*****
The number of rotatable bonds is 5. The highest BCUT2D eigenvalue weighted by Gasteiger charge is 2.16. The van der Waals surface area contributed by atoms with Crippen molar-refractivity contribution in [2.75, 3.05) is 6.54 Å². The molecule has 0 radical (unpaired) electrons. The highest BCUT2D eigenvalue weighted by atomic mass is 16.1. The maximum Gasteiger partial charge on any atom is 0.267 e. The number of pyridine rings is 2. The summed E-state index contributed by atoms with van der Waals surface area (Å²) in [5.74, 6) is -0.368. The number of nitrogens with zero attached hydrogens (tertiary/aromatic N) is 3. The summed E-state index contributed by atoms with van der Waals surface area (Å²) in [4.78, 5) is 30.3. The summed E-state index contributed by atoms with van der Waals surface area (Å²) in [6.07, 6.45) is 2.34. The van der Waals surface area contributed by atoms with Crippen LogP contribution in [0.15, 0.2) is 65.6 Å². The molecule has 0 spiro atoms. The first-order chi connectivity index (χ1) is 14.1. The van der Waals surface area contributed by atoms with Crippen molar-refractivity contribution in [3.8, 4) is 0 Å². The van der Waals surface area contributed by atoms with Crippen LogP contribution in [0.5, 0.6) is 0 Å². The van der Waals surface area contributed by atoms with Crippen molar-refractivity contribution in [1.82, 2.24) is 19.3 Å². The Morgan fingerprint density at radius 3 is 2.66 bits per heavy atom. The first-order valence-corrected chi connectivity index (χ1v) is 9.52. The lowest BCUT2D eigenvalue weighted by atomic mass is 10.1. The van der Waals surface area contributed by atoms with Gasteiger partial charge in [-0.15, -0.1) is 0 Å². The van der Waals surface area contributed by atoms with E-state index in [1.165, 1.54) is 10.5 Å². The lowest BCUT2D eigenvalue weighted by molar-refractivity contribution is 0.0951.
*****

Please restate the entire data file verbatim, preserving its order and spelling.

The number of rotatable bonds is 5. The highest BCUT2D eigenvalue weighted by Gasteiger charge is 2.16. The van der Waals surface area contributed by atoms with Crippen molar-refractivity contribution in [2.75, 3.05) is 6.54 Å². The molecule has 0 radical (unpaired) electrons. The highest BCUT2D eigenvalue weighted by atomic mass is 16.1. The maximum Gasteiger partial charge on any atom is 0.267 e. The number of pyridine rings is 2. The summed E-state index contributed by atoms with van der Waals surface area (Å²) in [5.74, 6) is -0.368. The number of nitrogens with zero attached hydrogens (tertiary/aromatic N) is 3. The summed E-state index contributed by atoms with van der Waals surface area (Å²) in [4.78, 5) is 30.3. The summed E-state index contributed by atoms with van der Waals surface area (Å²) in [6.07, 6.45) is 2.34. The van der Waals surface area contributed by atoms with Crippen LogP contribution in [0.15, 0.2) is 65.6 Å². The molecule has 0 spiro atoms. The first-order chi connectivity index (χ1) is 14.1. The van der Waals surface area contributed by atoms with Crippen molar-refractivity contribution in [3.8, 4) is 0 Å². The van der Waals surface area contributed by atoms with Crippen LogP contribution in [0.5, 0.6) is 0 Å². The van der Waals surface area contributed by atoms with Crippen molar-refractivity contribution in [1.82, 2.24) is 19.3 Å². The Morgan fingerprint density at radius 3 is 2.66 bits per heavy atom. The first-order valence-corrected chi connectivity index (χ1v) is 9.52. The lowest BCUT2D eigenvalue weighted by atomic mass is 10.1. The van der Waals surface area contributed by atoms with Gasteiger partial charge in [-0.15, -0.1) is 0 Å². The van der Waals surface area contributed by atoms with E-state index in [1.165, 1.54) is 10.5 Å². The lowest BCUT2D eigenvalue weighted by molar-refractivity contribution is 0.0951.